Student Groups

Penn Anti-Violence Educators (PAVE)

PAVE is a peer education student group that is focused on how to be an active bystander. PAVE members are committed students who are trained to facilitate workshops and trainings to their peers about the important role bystanders can play in ending sexual and relationship violence on campus. 

PAVE stands for Penn Anti-Violence Educators. PAVE members are committed students who are trained to facilitate workshops to their peers about the important role bystanders can play in ending sexual and relationship violence on campus. PAVE students work in teams to facilitate these workshops to a diverse range of groups and communities across campus.

PAVE co-facilitates interactive 90 minute workshops for Penn student groups focused on how to be an active bystander against sexual and relationship violence. In the fall of 2016 (it’s inaugural semester) PAVE facilitated 13 presentations reaching 360 students. The groups that were presented to include the South Asian Society, Penn Democrats, multiple Greek chapters, and college house staff. As a result of the workshop that is facilitated by PAVE, we hope student participants will be able to:

  • Understand the role bystanders can play in preventing interpersonal violence.
  • Recognize harmful behaviors that perpetuate a culture of violence.
  • Utilize skills to intervene before or during harmful situations.
  • Identify obstacles to being an active bystander.

PAVE students will be expected to facilitate 2-3 programs a month and to attend weekly meetings with the group (in addition to the initial training). Trainings will continue throughout the academic year so a one year commitment is required. Those that are selected will be expected to return to campus for a retreat that will take place before the Fall semester begins.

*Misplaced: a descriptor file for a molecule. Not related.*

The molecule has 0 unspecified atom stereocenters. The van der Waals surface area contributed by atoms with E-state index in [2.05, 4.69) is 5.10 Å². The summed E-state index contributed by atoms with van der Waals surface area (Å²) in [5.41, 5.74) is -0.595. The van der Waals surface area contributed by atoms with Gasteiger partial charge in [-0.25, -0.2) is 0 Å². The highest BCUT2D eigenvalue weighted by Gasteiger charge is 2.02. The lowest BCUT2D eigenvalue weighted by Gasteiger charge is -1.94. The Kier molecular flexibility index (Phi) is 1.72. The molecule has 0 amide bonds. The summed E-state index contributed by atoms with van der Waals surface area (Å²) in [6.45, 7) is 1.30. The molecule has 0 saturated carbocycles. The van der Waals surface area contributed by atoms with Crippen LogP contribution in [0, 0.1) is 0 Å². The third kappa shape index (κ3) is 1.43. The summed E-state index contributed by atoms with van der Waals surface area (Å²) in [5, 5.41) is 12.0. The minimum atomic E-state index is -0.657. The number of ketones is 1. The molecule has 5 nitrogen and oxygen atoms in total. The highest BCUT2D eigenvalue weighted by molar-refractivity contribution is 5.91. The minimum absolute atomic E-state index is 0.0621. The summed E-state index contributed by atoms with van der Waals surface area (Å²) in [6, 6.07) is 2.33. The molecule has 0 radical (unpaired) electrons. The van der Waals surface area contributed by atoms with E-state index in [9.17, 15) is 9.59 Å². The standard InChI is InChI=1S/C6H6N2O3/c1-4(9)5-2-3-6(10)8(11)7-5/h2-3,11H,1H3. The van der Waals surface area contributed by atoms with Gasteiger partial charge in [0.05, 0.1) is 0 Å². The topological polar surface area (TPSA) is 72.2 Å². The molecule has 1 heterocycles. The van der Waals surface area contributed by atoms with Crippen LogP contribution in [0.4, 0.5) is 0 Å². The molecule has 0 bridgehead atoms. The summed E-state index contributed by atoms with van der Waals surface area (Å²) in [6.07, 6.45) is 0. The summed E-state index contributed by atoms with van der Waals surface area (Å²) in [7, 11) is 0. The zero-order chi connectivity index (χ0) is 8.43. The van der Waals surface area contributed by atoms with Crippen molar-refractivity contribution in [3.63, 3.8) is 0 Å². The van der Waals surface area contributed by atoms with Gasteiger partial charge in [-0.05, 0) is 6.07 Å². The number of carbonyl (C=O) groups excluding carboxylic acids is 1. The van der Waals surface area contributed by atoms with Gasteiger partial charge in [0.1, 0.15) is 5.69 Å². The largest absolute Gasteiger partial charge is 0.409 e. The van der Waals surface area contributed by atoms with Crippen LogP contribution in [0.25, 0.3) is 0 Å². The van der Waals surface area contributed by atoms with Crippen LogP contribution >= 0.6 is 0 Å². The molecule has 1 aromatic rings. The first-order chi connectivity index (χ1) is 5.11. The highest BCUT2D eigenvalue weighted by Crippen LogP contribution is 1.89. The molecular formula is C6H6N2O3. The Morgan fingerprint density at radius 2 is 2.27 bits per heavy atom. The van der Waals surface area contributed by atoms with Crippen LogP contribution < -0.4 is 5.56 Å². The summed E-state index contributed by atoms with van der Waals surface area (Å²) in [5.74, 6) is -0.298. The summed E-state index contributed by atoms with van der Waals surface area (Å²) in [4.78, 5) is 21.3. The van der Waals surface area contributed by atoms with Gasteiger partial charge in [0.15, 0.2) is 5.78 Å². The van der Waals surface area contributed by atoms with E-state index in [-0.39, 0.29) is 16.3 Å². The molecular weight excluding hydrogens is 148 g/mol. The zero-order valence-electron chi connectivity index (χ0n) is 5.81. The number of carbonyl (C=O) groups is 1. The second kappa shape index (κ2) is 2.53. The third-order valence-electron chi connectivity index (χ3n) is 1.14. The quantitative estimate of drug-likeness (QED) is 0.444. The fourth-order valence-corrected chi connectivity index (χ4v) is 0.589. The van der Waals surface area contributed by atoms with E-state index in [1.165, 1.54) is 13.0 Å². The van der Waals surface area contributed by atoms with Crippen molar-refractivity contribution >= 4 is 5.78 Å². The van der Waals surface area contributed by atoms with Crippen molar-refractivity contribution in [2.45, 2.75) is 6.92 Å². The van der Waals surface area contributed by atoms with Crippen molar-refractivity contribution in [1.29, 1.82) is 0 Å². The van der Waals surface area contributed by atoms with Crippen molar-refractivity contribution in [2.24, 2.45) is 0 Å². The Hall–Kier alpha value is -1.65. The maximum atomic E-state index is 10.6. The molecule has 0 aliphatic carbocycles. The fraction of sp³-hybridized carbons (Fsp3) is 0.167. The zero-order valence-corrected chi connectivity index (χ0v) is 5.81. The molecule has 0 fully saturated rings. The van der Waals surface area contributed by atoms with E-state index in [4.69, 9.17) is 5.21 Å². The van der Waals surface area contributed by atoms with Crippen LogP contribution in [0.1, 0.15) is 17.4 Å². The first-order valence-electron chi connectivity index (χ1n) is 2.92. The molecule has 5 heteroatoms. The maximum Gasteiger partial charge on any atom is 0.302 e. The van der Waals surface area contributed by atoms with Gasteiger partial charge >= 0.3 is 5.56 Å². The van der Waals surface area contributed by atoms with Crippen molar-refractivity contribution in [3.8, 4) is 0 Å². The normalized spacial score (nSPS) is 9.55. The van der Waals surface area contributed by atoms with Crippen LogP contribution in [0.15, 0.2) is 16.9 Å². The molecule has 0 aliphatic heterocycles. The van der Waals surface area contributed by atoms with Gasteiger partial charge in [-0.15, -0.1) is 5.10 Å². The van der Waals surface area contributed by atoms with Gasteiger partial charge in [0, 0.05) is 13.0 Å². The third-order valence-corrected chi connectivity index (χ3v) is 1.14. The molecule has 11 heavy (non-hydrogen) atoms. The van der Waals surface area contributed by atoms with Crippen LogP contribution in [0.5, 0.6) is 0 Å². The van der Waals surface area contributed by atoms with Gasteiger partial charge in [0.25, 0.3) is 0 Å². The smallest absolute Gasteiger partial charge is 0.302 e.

The ideal PAVE educator is someone who recognizes that sexual violence is a community problem that needs a community based solution, and is willing to make PAVE a priority during their time at Penn. Diversity is a core value of PAVE, and students of all gender identities, sexual orientations, countries of origin, races and ethnicities are encouraged to apply. No prior experience or training is necessary to apply and both undergraduate and graduate students are encouraged to apply.

PAVE students are compensated $15/hour for workshops and trainings. Time spent setting up and
breaking down presentations is also compensated. They are not paid for time spent at the retreat or
weekly meetings. You do not need to be work study eligible to participate.

The Program Coordinator of Sexual Violence Prevention and Education manages the PAVE program, with additional
oversight from the Associate Directors of Penn Violence Prevention.

The Consent Collaborative is an umbrella group for four anti-violence groups on campus: PAVE, MARS, ASAP, and V-Day. Consent Collab works to create a united voice for addressing interpersonal violence and to offer a safe space for mutual support amongst students of all identities and backgrounds. By working together, the Collaborative hopes to ensure that the voice of students, and especially survivors, is heard by other leaders and administrators at Penn. The Collaborative serves as an acknowledgment of collective responsibility and care for prevention of all forms of interpersonal violence within the Penn community.

Penn Women's Center Affiliated Groups

The Penn Women’s Center advises a number of student groups focused on raising awareness about sexual and relationship violence.

A group of undergraduate and graduate students dedicated to raising awareness about sexual violence on campus. ASAP hosts discussions on topics ranging from feminist and political theory to the media and US culture, as well as documentary screenings, speakers and other events. In the spring, ASAP plans and sponsors Take Back The Night, a campus-wide protest of sexual violence and a survivor vigil.

Penn V-Day is one of the largest and most successful social justice movements on campus. Beginning in 2019, Penn V-Day is no longer putting on a production of the Vagina Monologues and is instead building a brand new set of monologues, written and performed by the Penn community called Penn Monologues. The show asks for students’ complexities, aspirations, and revelations to truly embody their mission of uplifting marginalized voices in this movement.